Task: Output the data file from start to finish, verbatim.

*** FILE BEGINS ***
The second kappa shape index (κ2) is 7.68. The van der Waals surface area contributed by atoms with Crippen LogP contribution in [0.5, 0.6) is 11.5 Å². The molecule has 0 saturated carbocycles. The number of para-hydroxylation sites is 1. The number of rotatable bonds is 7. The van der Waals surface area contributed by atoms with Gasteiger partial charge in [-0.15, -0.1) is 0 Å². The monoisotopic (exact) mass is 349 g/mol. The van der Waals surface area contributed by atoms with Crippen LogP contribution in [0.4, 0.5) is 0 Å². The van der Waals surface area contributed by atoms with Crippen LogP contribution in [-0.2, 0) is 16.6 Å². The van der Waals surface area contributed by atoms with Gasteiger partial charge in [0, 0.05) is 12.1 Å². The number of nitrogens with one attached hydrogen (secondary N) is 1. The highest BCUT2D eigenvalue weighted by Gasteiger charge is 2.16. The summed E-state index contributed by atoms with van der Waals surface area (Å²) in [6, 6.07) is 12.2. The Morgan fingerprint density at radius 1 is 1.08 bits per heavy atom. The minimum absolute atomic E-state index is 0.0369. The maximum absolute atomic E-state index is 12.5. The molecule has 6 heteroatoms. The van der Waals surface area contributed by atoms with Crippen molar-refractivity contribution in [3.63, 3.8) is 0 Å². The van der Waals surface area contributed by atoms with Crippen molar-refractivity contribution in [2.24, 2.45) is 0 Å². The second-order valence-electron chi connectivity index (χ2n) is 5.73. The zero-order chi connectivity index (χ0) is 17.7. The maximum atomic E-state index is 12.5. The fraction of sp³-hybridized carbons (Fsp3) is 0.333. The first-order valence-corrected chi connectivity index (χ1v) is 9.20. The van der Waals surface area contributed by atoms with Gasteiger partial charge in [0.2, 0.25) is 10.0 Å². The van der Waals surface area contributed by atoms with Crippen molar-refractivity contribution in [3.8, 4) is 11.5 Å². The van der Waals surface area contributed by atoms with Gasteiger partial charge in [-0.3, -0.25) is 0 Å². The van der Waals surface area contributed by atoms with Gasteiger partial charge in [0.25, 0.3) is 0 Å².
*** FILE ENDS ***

The second kappa shape index (κ2) is 7.68. The van der Waals surface area contributed by atoms with Crippen LogP contribution in [0.5, 0.6) is 11.5 Å². The molecule has 0 saturated carbocycles. The number of para-hydroxylation sites is 1. The number of rotatable bonds is 7. The van der Waals surface area contributed by atoms with Gasteiger partial charge in [-0.15, -0.1) is 0 Å². The monoisotopic (exact) mass is 349 g/mol. The van der Waals surface area contributed by atoms with Crippen LogP contribution in [0.4, 0.5) is 0 Å². The van der Waals surface area contributed by atoms with Crippen LogP contribution in [-0.2, 0) is 16.6 Å². The van der Waals surface area contributed by atoms with Gasteiger partial charge in [0, 0.05) is 12.1 Å². The number of nitrogens with one attached hydrogen (secondary N) is 1. The highest BCUT2D eigenvalue weighted by Gasteiger charge is 2.16. The summed E-state index contributed by atoms with van der Waals surface area (Å²) in [6, 6.07) is 12.2. The Morgan fingerprint density at radius 1 is 1.08 bits per heavy atom. The minimum absolute atomic E-state index is 0.0369. The maximum absolute atomic E-state index is 12.5. The molecule has 6 heteroatoms. The van der Waals surface area contributed by atoms with Crippen molar-refractivity contribution in [3.63, 3.8) is 0 Å². The van der Waals surface area contributed by atoms with Crippen molar-refractivity contribution in [2.24, 2.45) is 0 Å². The second-order valence-electron chi connectivity index (χ2n) is 5.73. The zero-order chi connectivity index (χ0) is 17.7. The maximum atomic E-state index is 12.5. The fraction of sp³-hybridized carbons (Fsp3) is 0.333. The first-order valence-corrected chi connectivity index (χ1v) is 9.20. The van der Waals surface area contributed by atoms with Gasteiger partial charge in [0.2, 0.25) is 10.0 Å². The van der Waals surface area contributed by atoms with Crippen molar-refractivity contribution in [3.8, 4) is 11.5 Å². The van der Waals surface area contributed by atoms with Gasteiger partial charge in [-0.3, -0.25) is 0 Å². The van der Waals surface area contributed by atoms with Gasteiger partial charge in [0.25, 0.3) is 0 Å².